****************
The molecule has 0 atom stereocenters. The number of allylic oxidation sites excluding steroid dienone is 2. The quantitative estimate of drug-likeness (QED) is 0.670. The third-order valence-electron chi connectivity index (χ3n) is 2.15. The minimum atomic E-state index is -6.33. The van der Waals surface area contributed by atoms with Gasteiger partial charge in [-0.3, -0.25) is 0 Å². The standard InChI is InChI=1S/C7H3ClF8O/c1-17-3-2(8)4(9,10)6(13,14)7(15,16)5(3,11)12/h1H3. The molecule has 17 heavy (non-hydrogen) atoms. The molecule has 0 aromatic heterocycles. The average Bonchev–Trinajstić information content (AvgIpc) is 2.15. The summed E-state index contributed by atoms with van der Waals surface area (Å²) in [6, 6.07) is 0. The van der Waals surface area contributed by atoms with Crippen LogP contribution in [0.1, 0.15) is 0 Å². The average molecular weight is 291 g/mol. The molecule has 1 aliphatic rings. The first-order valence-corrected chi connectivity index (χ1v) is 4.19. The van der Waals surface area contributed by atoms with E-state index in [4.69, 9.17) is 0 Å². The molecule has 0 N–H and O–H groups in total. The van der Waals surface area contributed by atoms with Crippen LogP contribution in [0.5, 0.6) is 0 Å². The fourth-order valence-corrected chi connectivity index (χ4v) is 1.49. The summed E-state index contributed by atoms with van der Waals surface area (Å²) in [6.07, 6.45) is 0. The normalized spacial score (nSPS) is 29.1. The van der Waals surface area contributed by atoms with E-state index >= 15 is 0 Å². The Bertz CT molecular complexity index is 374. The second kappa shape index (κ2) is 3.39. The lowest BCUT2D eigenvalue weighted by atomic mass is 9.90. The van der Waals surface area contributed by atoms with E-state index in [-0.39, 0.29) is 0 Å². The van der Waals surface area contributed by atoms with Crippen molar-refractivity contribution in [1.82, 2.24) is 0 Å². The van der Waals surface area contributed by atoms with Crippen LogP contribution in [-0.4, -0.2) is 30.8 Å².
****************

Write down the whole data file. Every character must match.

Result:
The molecule has 0 atom stereocenters. The number of allylic oxidation sites excluding steroid dienone is 2. The quantitative estimate of drug-likeness (QED) is 0.670. The third-order valence-electron chi connectivity index (χ3n) is 2.15. The minimum atomic E-state index is -6.33. The van der Waals surface area contributed by atoms with Gasteiger partial charge in [-0.3, -0.25) is 0 Å². The standard InChI is InChI=1S/C7H3ClF8O/c1-17-3-2(8)4(9,10)6(13,14)7(15,16)5(3,11)12/h1H3. The molecule has 17 heavy (non-hydrogen) atoms. The molecule has 0 aromatic heterocycles. The average Bonchev–Trinajstić information content (AvgIpc) is 2.15. The summed E-state index contributed by atoms with van der Waals surface area (Å²) in [6, 6.07) is 0. The van der Waals surface area contributed by atoms with Crippen LogP contribution in [0.1, 0.15) is 0 Å². The average molecular weight is 291 g/mol. The molecule has 1 aliphatic rings. The first-order valence-corrected chi connectivity index (χ1v) is 4.19. The van der Waals surface area contributed by atoms with E-state index in [4.69, 9.17) is 0 Å². The molecule has 0 N–H and O–H groups in total. The van der Waals surface area contributed by atoms with Crippen LogP contribution in [0.5, 0.6) is 0 Å². The fourth-order valence-corrected chi connectivity index (χ4v) is 1.49. The summed E-state index contributed by atoms with van der Waals surface area (Å²) in [6.07, 6.45) is 0. The normalized spacial score (nSPS) is 29.1. The van der Waals surface area contributed by atoms with E-state index >= 15 is 0 Å². The Bertz CT molecular complexity index is 374. The second kappa shape index (κ2) is 3.39. The lowest BCUT2D eigenvalue weighted by atomic mass is 9.90. The van der Waals surface area contributed by atoms with E-state index in [-0.39, 0.29) is 0 Å². The van der Waals surface area contributed by atoms with Crippen molar-refractivity contribution in [1.82, 2.24) is 0 Å². The van der Waals surface area contributed by atoms with Crippen LogP contribution in [-0.4, -0.2) is 30.8 Å².